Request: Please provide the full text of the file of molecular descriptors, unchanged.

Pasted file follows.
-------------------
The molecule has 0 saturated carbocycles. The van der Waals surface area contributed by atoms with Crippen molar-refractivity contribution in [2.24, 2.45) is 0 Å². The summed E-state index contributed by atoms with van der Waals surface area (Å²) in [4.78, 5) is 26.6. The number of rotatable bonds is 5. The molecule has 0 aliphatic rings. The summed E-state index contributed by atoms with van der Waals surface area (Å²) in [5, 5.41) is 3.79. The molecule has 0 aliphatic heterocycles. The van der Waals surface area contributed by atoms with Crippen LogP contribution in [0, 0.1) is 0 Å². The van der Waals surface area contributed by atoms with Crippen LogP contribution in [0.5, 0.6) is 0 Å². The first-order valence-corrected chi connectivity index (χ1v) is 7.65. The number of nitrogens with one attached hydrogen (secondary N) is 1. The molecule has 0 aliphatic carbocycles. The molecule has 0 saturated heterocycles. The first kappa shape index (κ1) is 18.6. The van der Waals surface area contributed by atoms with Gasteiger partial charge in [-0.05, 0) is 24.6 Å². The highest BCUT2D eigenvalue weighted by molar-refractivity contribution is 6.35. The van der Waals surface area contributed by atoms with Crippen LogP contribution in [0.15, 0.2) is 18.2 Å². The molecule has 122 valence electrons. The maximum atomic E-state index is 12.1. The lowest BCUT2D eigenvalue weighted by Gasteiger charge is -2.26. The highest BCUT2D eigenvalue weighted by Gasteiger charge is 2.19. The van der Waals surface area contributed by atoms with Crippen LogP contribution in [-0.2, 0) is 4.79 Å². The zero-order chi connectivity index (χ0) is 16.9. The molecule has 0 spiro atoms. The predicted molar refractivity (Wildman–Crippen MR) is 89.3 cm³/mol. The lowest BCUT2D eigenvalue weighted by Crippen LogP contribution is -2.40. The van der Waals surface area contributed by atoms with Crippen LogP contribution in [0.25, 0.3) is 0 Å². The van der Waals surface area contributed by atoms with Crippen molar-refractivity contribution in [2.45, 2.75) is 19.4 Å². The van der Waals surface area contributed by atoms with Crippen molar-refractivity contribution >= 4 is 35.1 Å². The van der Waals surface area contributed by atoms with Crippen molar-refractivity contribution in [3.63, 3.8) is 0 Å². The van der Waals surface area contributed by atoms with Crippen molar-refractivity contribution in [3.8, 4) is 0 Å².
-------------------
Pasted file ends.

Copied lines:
The molecule has 0 saturated carbocycles. The van der Waals surface area contributed by atoms with Crippen molar-refractivity contribution in [2.24, 2.45) is 0 Å². The summed E-state index contributed by atoms with van der Waals surface area (Å²) in [4.78, 5) is 26.6. The number of rotatable bonds is 5. The molecule has 0 aliphatic rings. The summed E-state index contributed by atoms with van der Waals surface area (Å²) in [5, 5.41) is 3.79. The molecule has 0 aliphatic heterocycles. The van der Waals surface area contributed by atoms with Crippen LogP contribution in [0, 0.1) is 0 Å². The van der Waals surface area contributed by atoms with Crippen LogP contribution in [0.5, 0.6) is 0 Å². The first-order valence-corrected chi connectivity index (χ1v) is 7.65. The number of nitrogens with one attached hydrogen (secondary N) is 1. The molecule has 0 aliphatic carbocycles. The molecule has 0 saturated heterocycles. The first kappa shape index (κ1) is 18.6. The van der Waals surface area contributed by atoms with Gasteiger partial charge in [-0.05, 0) is 24.6 Å². The highest BCUT2D eigenvalue weighted by molar-refractivity contribution is 6.35. The van der Waals surface area contributed by atoms with Crippen LogP contribution in [0.15, 0.2) is 18.2 Å². The molecule has 122 valence electrons. The maximum atomic E-state index is 12.1. The lowest BCUT2D eigenvalue weighted by Gasteiger charge is -2.26. The highest BCUT2D eigenvalue weighted by Gasteiger charge is 2.19. The van der Waals surface area contributed by atoms with Crippen LogP contribution in [-0.2, 0) is 4.79 Å². The zero-order chi connectivity index (χ0) is 16.9. The molecule has 0 spiro atoms. The predicted molar refractivity (Wildman–Crippen MR) is 89.3 cm³/mol. The lowest BCUT2D eigenvalue weighted by Crippen LogP contribution is -2.40. The van der Waals surface area contributed by atoms with Crippen LogP contribution in [0.25, 0.3) is 0 Å². The van der Waals surface area contributed by atoms with Crippen molar-refractivity contribution in [2.45, 2.75) is 19.4 Å². The van der Waals surface area contributed by atoms with Crippen molar-refractivity contribution >= 4 is 35.1 Å². The van der Waals surface area contributed by atoms with Crippen molar-refractivity contribution in [3.63, 3.8) is 0 Å². The van der Waals surface area contributed by atoms with Crippen molar-refractivity contribution in [3.8, 4) is 0 Å².